By STEVEN K. PAULSON and THOMAS PEIPERT, Associated Press
LONGMONT, Colo. (AP) - A pilot whose plane crashed - possibly after a midair collision with another aircraft - was conscious when people ripped off the door of her Cessna 180 to pull her to safety, but authorities said two people in the other plane were killed.
The crashes of the single-engine planes north of Denver Friday - reported about five minutes and six miles apart - are being investigated as a possible midair collision, Federal Aviation Administration spokesman Mike Fergus said.
The two people who died appeared to be males and were believed to be an instructor pilot and a student in a Cessna 172 that crashed about a half mile from a Walmart southeast of Longmont.
"The tail end is literally in the nose of the plane," said Dustin Nelson, an oilfield services company who rushed to the scene after hearing the crash.
The survivor crashed within sight of the Vance Brand Airport runway in Longmont after clipping four overhead power lines. She was treated at a hospital and released, police said. The clipped lines caused 132 customers to temporarily lose power.
"It actually probably saved her because those lines reduced the impact into the ground," Longmont police Cmdr. Tim Lewis said. "The pilot did an excellent job of clearing the roadway and avoiding people who were picnicking and watching airport operations."
The engine separated from her plane on impact. One wing was crumpled and the tail was bent.
A few public works employees and passers-by hurried to help as her plane leaked fuel, Lewis said. "Get me out, get me out, get me out, help me out," Lewis said the woman told rescuers.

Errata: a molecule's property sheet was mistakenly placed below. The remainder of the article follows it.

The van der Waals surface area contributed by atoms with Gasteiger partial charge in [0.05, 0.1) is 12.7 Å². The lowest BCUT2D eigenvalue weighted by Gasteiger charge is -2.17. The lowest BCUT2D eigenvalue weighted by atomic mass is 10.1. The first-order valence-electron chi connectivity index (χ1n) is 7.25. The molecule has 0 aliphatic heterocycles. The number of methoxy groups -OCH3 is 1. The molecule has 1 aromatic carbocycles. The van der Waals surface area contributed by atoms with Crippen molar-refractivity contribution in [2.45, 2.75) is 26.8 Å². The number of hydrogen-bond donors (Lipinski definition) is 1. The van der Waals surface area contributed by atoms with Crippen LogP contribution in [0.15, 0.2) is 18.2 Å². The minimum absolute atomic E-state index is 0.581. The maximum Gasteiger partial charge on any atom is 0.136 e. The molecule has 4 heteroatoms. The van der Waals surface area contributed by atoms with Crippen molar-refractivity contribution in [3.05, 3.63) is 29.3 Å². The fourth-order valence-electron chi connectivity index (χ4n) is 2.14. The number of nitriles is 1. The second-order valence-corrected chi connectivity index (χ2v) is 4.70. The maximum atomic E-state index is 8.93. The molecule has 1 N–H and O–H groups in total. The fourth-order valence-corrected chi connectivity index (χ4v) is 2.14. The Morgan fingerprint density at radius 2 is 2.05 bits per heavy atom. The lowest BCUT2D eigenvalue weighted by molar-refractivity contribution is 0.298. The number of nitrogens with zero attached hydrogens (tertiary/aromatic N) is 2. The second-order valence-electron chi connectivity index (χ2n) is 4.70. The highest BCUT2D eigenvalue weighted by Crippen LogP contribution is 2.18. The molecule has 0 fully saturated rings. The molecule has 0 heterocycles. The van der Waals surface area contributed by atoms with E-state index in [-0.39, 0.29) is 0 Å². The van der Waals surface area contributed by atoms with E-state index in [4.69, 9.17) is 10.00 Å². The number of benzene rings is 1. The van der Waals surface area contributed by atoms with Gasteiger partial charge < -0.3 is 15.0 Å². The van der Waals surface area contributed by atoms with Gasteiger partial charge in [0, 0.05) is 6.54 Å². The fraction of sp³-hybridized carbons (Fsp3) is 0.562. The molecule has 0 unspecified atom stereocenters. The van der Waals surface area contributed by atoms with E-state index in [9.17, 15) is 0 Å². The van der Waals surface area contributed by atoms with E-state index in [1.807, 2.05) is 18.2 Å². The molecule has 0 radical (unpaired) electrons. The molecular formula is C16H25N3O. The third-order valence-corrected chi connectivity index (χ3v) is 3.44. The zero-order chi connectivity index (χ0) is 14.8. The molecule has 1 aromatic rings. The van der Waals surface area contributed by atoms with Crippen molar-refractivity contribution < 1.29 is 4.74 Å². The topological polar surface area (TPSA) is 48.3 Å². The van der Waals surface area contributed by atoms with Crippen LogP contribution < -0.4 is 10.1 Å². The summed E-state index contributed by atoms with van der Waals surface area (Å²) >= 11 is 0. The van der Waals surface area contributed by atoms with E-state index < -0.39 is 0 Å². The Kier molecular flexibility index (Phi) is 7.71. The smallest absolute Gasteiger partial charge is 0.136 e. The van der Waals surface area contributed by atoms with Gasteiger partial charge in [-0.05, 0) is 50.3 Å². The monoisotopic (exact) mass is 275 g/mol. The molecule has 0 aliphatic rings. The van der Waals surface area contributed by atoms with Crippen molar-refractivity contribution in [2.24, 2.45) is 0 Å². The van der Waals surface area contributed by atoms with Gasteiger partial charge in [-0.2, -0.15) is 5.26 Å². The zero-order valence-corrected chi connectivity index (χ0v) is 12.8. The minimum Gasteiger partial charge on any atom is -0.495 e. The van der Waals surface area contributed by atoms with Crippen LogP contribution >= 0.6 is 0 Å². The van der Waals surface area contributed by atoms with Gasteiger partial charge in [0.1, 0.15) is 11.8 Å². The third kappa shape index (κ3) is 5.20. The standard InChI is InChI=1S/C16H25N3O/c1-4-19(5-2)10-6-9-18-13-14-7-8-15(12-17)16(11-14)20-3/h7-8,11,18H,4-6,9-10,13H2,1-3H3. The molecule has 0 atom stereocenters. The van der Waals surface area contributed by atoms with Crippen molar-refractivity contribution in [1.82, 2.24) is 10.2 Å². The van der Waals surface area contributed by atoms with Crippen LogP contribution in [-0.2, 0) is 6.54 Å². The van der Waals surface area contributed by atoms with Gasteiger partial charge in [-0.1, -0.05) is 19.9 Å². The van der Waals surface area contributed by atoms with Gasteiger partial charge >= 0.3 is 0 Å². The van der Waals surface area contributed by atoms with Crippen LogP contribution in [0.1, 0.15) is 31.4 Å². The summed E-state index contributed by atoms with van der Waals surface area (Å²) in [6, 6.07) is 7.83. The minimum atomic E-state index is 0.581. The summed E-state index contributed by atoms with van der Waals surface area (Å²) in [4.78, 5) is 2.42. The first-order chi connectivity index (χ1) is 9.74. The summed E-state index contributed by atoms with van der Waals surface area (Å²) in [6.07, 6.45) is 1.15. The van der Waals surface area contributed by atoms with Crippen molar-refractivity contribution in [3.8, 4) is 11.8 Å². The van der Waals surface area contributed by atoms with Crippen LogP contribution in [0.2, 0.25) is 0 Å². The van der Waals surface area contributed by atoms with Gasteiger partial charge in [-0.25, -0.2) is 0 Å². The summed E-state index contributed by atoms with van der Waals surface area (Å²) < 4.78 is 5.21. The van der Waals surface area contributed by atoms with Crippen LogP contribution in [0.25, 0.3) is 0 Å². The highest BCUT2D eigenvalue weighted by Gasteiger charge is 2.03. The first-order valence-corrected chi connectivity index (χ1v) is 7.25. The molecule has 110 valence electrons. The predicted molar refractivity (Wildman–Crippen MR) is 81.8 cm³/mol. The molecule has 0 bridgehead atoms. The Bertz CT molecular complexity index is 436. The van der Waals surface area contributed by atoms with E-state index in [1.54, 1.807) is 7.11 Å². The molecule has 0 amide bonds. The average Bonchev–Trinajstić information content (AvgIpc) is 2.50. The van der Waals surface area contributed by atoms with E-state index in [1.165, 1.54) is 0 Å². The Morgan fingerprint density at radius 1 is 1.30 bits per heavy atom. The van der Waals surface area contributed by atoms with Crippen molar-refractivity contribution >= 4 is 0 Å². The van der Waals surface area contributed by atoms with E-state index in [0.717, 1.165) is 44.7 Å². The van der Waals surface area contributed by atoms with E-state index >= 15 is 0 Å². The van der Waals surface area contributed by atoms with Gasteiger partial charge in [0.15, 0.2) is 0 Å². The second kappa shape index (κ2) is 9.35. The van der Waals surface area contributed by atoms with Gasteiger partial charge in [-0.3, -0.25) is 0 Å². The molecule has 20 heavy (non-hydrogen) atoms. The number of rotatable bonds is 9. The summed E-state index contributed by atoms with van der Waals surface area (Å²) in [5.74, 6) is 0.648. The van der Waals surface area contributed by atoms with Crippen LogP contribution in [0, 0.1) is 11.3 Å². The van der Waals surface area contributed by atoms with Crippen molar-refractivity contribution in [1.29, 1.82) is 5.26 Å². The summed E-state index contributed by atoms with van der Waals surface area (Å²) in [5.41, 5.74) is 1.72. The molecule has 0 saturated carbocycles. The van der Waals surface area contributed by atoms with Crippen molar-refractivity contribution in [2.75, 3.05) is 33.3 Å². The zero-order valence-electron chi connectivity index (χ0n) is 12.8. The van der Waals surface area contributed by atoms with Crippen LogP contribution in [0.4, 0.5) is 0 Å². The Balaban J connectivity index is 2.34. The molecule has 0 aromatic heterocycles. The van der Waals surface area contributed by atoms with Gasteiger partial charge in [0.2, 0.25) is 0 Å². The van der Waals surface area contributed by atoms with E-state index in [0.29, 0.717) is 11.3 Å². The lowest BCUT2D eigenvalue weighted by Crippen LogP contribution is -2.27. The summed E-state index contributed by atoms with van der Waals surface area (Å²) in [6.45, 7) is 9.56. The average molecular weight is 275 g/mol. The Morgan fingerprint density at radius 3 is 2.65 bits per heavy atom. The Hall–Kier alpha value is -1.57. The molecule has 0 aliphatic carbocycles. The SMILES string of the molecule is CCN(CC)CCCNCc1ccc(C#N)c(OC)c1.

She complained of back injuries but was able to tell a fire lieutenant at the scene how to turn off the fuel pump, Lewis said.
The plane was registered to a Beverly Cameron, of Erie. A patient with that name was listed in good condition at Longmont United Hospital Friday afternoon.
Near the Walmart, Tom Ruddick was on a ladder painting oilfield equipment when he saw two planes that appeared to be about 300 yards apart and heading toward each other.
Nelson, who was working with Ruddick, was in his truck and heard what sounded like two backfires in the sky.
"It was a pop and about two seconds later, it was another pop," he said. Then he heard the engine rev up. "I seen that plane just nosedive straight to the ground just behind that house," Nelson said.
Ruddick had looked away from the planes but said he heard and felt what he believes was the shock wave from one plane crashing into the ground.
"It almost knocked me off my ladder," Ruddick said.
The other plane looked like it was having difficulty flying and even appeared to be "hovering," he said.
"It looked like he had no engine, like he was trying to pull up but he couldn't," he said.
Nelson, 25, of Longmont, said there was nothing he and his co-workers could do once they got to the crash scene. "Everything was crumpled into each other," he said.
Kim R. Johnson, who was in a parking lot off County Road 1, said the Cessna 172 appeared to have damage to one wing. He said it crashed with a thud.
"I was expecting an explosion, and it was just a big thud," he said.
He said the other plane banked, circled the crash site then headed west.
About six miles away, Don Poncelow had just landed at the Longmont airport after a training flight with an instructor pilot when he saw a plane coming in low.
"I looked up and I could tell she was having trouble. She wasn't out of control, but she wasn't in control, either," Poncelow said. "Something was just not right. She was having trouble keeping her wings level."
He said that after the plane clipped the power lines, it skidded across a road and crashed into a fence.
Carissa Muilenburg of Mile High Skydiving Center at the airport said one of their planes was landing around the time of the crash after ferrying skydivers to a drop.
She said the skydiving pilot reported there was a mayday call because of the incoming plane and he had to quickly get off the runway after landing.
AP writers P. Solomon Banda, Dan Elliott and Rema Rahman contributed to this report from Denver.